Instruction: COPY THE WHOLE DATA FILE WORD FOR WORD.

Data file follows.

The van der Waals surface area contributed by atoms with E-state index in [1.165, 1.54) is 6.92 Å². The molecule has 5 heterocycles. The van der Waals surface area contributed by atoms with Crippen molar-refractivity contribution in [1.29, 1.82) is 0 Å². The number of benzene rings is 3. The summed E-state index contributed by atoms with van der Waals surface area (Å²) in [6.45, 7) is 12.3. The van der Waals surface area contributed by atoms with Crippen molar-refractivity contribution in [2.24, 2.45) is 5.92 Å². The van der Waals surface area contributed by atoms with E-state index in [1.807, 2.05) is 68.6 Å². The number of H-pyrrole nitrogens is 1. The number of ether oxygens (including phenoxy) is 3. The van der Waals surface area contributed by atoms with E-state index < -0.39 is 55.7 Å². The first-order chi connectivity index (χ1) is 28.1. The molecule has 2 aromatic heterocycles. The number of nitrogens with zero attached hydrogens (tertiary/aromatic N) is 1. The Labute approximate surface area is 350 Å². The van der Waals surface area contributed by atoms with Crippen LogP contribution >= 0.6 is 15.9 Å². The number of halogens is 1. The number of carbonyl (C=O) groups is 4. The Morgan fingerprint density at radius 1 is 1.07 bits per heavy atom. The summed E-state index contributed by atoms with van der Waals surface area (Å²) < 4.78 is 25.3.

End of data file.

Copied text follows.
The van der Waals surface area contributed by atoms with E-state index in [1.165, 1.54) is 6.92 Å². The molecule has 5 heterocycles. The van der Waals surface area contributed by atoms with Crippen molar-refractivity contribution in [1.29, 1.82) is 0 Å². The number of benzene rings is 3. The summed E-state index contributed by atoms with van der Waals surface area (Å²) in [6.45, 7) is 12.3. The van der Waals surface area contributed by atoms with Crippen molar-refractivity contribution in [2.24, 2.45) is 5.92 Å². The van der Waals surface area contributed by atoms with E-state index in [1.807, 2.05) is 68.6 Å². The number of H-pyrrole nitrogens is 1. The number of ether oxygens (including phenoxy) is 3. The van der Waals surface area contributed by atoms with E-state index < -0.39 is 55.7 Å². The first-order chi connectivity index (χ1) is 28.1. The molecule has 2 aromatic heterocycles. The number of nitrogens with zero attached hydrogens (tertiary/aromatic N) is 1. The Labute approximate surface area is 350 Å². The van der Waals surface area contributed by atoms with Crippen LogP contribution >= 0.6 is 15.9 Å². The number of halogens is 1. The number of carbonyl (C=O) groups is 4. The Morgan fingerprint density at radius 1 is 1.07 bits per heavy atom. The summed E-state index contributed by atoms with van der Waals surface area (Å²) < 4.78 is 25.3.